In Europe, Uber signed a preeminent shirt sponsorship with soccer club Olympique de Marseille to promote the Uber Eats service. Starting in 2020, it will also be a title sponsor of Ligue 1, the Professional Football League (LFP) in France.
Finally, both Lyft and Uber are entering the bike sharing and electric scooter sector, and their marketing battle will no doubt be heating up as well. This will bring a range of sponsorship opportunities in various markets as companies aim to generate goodwill from lawmakers.
Companies will most certainly be using sponsorship to increase usage by ensuring their app is downloaded—and stays put—on users’ phones.
Advanced sports analytics and AI start-ups were omnipresent at the Sloan MIT Sports Analytics Conference in Boston earlier this year. While small players are trying to carve out a business niche, large cloud and on-demand platforms, such as Amazon’s AWS, are becoming ubiquitous in the sports sphere.
Sponsorship integration and broadcasting are a natural fit. By providing live predictions based on a thousand data points, these platforms are able to showcase their computing power to large audiences.
AWS joined Formula 1 in 2018, showcasing its machine-based learning system and advanced statistics by making predictions on overtakes and team strategies during the broadcast. Formula 1’s image as the most technologically advanced sport and a global platform is an ideal means to market AWS capabilities. The company also has ties with NASCAR, but in motorsport it takes a different approach: The series will use AWS to archive more than 70 years of records in a move that aims to leverage content to improve the fan experience.
America’s most popular sports league, the NFL, is using AWS for artificial intelligence, machine learning, and analytics on and off the field with a new branded service called Next Gen Stat. Using radio frequency, it places multiple sensors on player equipment and footballs to provide TV viewers with advanced statistics.
The company has taken a similar approach to its MLB partnership by using Statcast tracking technology since 2015. It has also partnered with the NHL to provide on-ice corner visibility during the 2019 Stanley Cup Playoffs.
The goal of AWS sports partnerships are to concretely showcase the company’s capabilities. By doing so, the company enhances the viewing experience and creates new broadcasting assets. This should help them increase visibility far more effectively than it would with a static logo display.
Finally, Dropbox, another cloud service provider, has partnered with events such as the Sundance Film Festival and SXSW. It has also used a consumer-facing approach to help fuel its rapid growth. Having noticed that the creative industry was relying heavily on its services, it chose to sponsor a music festival.
Wellness, a global industry that includes everything from boutique fitness gyms to day spas, is worth a whopping $4.2 trillion USD.
Using smartphones to keep track of or enhance wellbeing is a major business. The mHealth (“mobile health”) app market size was valued at $12.4 billion USD in 2018 and experienced double-digit growth in the last two years, with an estimated 84,000 mobile apps released. There were 3.7 billion app downloads in 2017–an increase of 16%. These mobile health apps are designed for various purposes, including fitness, lifestyle, nutrition, disease, medication management, etc.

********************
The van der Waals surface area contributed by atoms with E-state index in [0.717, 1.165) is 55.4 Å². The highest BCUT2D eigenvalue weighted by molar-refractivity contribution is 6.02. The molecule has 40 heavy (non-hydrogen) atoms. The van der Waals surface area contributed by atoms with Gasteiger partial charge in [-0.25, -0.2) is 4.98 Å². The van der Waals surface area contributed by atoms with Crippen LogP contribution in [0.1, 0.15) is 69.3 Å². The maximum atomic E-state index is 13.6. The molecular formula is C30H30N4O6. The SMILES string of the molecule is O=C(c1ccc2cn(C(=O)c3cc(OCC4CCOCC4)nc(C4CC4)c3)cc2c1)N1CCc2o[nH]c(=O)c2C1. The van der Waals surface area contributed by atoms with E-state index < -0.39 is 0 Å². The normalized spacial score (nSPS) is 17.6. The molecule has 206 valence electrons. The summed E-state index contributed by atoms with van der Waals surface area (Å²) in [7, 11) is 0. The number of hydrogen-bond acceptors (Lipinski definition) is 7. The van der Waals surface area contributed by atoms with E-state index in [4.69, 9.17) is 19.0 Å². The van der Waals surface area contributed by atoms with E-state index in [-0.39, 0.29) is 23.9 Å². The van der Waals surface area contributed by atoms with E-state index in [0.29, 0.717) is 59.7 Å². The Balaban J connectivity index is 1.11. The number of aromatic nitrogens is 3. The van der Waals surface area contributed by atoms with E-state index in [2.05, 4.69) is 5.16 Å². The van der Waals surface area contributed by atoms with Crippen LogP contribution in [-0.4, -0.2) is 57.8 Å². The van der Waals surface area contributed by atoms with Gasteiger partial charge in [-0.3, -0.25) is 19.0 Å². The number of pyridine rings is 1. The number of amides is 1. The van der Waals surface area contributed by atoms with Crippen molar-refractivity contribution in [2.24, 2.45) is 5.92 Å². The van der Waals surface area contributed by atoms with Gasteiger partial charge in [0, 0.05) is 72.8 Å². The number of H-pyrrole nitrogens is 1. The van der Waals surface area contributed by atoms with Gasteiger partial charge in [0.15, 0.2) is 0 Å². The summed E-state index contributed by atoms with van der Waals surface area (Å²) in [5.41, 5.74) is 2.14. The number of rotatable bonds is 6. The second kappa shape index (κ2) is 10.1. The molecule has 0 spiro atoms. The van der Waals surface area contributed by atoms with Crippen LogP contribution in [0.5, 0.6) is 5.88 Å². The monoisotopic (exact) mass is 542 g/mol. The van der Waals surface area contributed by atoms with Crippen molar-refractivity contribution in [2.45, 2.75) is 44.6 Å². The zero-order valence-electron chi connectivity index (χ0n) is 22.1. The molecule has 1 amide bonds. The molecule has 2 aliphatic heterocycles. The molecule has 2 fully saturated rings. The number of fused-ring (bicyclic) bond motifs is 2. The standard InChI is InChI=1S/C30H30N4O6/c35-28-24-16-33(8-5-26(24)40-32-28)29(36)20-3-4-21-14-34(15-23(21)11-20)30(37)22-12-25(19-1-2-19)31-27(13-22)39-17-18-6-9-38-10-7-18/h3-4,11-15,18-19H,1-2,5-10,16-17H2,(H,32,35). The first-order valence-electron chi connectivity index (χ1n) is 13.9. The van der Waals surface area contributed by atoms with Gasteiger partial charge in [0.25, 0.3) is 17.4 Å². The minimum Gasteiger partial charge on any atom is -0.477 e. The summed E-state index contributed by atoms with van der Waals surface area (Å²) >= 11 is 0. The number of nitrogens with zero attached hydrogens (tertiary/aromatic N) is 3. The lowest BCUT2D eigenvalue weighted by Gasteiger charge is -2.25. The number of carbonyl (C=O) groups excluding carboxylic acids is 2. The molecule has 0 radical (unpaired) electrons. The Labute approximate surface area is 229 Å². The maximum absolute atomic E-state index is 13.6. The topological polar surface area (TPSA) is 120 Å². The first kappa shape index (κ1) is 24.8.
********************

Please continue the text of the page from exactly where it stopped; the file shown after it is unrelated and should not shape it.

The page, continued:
Two apps created for mindfulness and meditation, Calm and Headspace, dominate a large share of the self-care revenues, and they have started to use sponsorship to promote their services.
This subscription-based app offers guided meditation to help users deal with various issues from sleep to stress management and even sports performance. The company entered into multiple major deals with sports leagues in 2018 and 2019. For example, its three-year agreements with both US Soccer and Major League Soccer (MLS) provide players, coaches, and league and club staff with free access to Headspace and live meditation sessions. The deal also includes scientific research on the impact of meditation on sports performance.
The mindfulness platform also developed a World Cup program for the United States women’s national soccer team (USWNT), with individually tailored meditation programs for players on the US team during the tournament. (This might partially explain the team winning the Women’s World Cup!)
Furthermore, as the Official Mental Training Provider of the LPGA, Headspace will introduce LPGA players and fans to its meditation and mindfulness content on everything from sports performance to sleep improvement. And the company took the same approach to basketball when it added original co-branded content featuring NBA athletes.
It was a smart move to create a tie-in with women's sport. Pro sports are a crowded sponsorship space, and though women’s pro sports have less funding and fewer large sponsors, it also has fewer competing brands–meaning that a properly activated sponsorship can end up having a greater impact.
Calm, the leading meditation app, is valued at $250 million USD. But it doesn’t follow the same strategy as its challenger. Instead, it has partnered with Samsung to provide a mindfulness icon on all Samsung devices.
In terms of sponsorship, Calm has partnered with RED to support the fight against AIDS, with special Calm content and co-branded essential oil products. It is also involved in a campaign to raise awareness around male suicide in the UK—the leading cause of death in men under 45 in the country.
With society’s focus on performance, its new obsession for self-care, and with millennials getting married and having kids later in life, there is fertile ground for wellness apps. The stigma around mental health is fading and conversations around such issues are more common. This is likely contributing to the popularity of easy-to-use meditation apps such as Headspace and Calm.
Headspace’s move toward sponsorship is an indicator that, as the wellness app category matures, it will have to rely more heavily on advertising rather than buzz around novelty.